OpinionAug 23 2017

Variety is the spice of life for a young adviser

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In April I completed my year-long study programme with the Financial Adviser School and this month formally took-up a full-time position as a financial planner with Old Mutual Wealth Private Client Advisers. 

Turning theory into practice has been both exciting and challenging. 

One of the main reasons I was drawn to a career as a financial planner was the opportunity to help people with a wide range of different needs, circumstances and objectives. 

Many of my peers embarking on careers in other sectors have mistakenly pigeonholed my job as one which is limited to helping people invest their money.

In reality, that is only part of the role. The nature of supporting clients with a diverse range of goals means I might one day be helping a couple realise their ambition to enjoy a wholesome retirement.

The next day, I could be offering a family the reassurance of financial stability with a sensible protection plan.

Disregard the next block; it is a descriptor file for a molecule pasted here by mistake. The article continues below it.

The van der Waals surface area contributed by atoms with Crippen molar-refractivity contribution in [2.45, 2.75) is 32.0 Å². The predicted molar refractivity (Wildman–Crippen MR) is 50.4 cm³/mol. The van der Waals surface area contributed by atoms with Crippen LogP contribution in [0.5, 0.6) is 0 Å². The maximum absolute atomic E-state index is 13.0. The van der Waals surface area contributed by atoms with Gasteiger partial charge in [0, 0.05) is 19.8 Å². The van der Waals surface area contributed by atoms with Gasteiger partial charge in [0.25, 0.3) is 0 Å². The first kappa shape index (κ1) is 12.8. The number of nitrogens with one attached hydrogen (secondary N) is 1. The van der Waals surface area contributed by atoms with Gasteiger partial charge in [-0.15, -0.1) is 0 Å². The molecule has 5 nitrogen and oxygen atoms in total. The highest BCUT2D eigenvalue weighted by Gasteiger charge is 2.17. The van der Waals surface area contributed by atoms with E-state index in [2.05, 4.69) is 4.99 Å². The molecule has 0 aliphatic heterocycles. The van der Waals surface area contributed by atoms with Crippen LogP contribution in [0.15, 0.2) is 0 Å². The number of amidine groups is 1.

I’m pleased to be among the next generation of financial planners coming into the industry.

My first client meetings have ranged from a couple approaching retirement with healthy savings but little in the way of a long-term plan, to the 30-something son of an existing client who had a voracious appetite for investment advice but only modest savings.  

‘Variety is the spice of life’, the saying goes, and my first weeks in financial planning have delivered plenty of it.  

In addition to the mix of new clients I’m also being encouraged to supplement my skillset with a wider range of qualifications. 

Having obtained my financial planning diploma and mortgage qualification over the last year, I’ve already started reading-up on different areas with a view to taking supplementary exams such as the specialist pension transfer qualification. 

Being in an environment that promotes ambition and further professional development is exciting, and serves as a reminder of the importance of striving for excellence for our clients in an ever-changing financial environment.

Beginning a career as a financial planner really means putting new skills to the test immediately.

Like all my peers starting jobs in other sectors, as a new joiner there is plenty of support and guidance available from more senior colleagues.

Nonetheless, there is no hiding in a client meeting so there is no choice but to put our skills and qualifications into action straight away. 

That responsibility is both challenging and exciting. Comparing stories with other young professionals in other fields, I’m pleased that my own career choice has given me a platform where I’m supported but also trusted to get on with the job.